Berkeley residents voiced their opinions and concerns about the city’s plans to transition all buildings in Berkeley away from natural gas appliances to electric alternatives during a community meeting Tuesday.
The meeting began with a presentation outlining the various benefits of electrification, as well as an overview of the city’s recently released Draft Berkeley Existing Buildings Electrification Strategy. The strategy proposes a three-phased approach aiming to electrify buildings as soon as possible and no later than 2027 to 2045.
Building electrification would usually require switching out four main gas-powered appliances for electric alternatives: gas furnaces with air-source heat pumps, gas water heaters with heat pump water heaters, gas stovetops with induction ranges and gas clothes dryers with either electric resistance or heat pump clothes dryers.
“Electrification is decarbonization,” said Amy Kiser, a co-chair of the Berkeley Climate Action Coalition’s electrification working group, during the meeting. “By switching from natural gas to clean electricity from solar and wind, we’re getting carbon and greenhouse gas emissions out of our buildings.”
According to Kiser, when burned, natural gas releases carbon monoxide and nitrogen oxide, increasing the risk of asthma and other health problems. She cited a study that found that children in homes with gas stoves have a 42% higher chance of developing asthma. Without proper ventilation, Kiser added, carbon monoxide can even have deadly consequences.
Kiser noted that electrification is also a step toward tackling climate change, which directly impacts communities of color — communities most affected by asthma hospitalizations in the city.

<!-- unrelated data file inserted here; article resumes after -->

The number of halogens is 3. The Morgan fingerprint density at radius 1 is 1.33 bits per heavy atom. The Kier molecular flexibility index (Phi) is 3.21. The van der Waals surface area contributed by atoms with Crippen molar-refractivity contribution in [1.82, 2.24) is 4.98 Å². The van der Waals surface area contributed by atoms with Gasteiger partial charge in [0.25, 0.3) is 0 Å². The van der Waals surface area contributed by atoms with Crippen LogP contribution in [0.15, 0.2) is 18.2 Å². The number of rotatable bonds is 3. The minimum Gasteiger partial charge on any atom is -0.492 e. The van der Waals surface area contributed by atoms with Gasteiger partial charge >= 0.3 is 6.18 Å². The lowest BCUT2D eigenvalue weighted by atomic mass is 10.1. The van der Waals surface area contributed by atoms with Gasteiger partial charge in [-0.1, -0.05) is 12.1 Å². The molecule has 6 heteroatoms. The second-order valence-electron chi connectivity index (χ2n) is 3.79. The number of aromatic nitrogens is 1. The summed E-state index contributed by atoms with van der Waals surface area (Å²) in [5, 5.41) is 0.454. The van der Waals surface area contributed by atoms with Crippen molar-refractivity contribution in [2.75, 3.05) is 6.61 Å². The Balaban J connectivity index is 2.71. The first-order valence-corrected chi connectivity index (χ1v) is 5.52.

“We know there’s an ongoing housing and affordability and gentrification crisis in Berkeley,” said Denaya Shorter, the community engagement program director at the Ecology Center in Berkeley, during the meeting.
Shorter, who helped develop Berkeley’s electrification strategy, said the team took into account Berkeley’s historically discriminatory housing policies that affect low-income families of color and intentionally solicited feedback from marginalized communities.
Shorter’s team found that upfront and long-term costs are a significant concern for members of these communities and responded by developing four draft “equity guardrails” meant to ensure electrification policies would only advance if they could be implemented equitably, she added.
“We need to act fast to reduce greenhouse gas emissions,” Kiser said during the meeting. “Right now, gas is cheaper than electricity. But that’s not going to last for very long at all, because as more buildings electrify, there’ll be fewer customers to pay for the gas infrastructure.”
Katie Van Dyke, city climate action program manager, noted the importance of having a clear strategic approach to decommissioning natural gas infrastructure on a neighborhood scale.
She said it would both send a market signal and prevent the city from being left with infrastructure that is no longer valuable, also known as stranded assets. Electrifying homes “here and there” still means the utility will need to continue to serve the entire neighborhood, Van Dyke added.
Anna Kom, a Berkeley resident, said she was excited about not contributing to global warming but also concerned about public safety power shut-offs.
Deborah Moore, a city resident, said she felt the electrification process was “very piecemeal,” adding that without outside help, it was difficult to figure out what steps to take.
“It’s pretty horrifying that this report and discussion can consume so much time and treasure and not even identify the scope of the problem, or how gas network pruning is supposed to be planned,” said city resident Thomas Lord in the Zoom chat. “The city of Berkeley is asleep at the wheel.”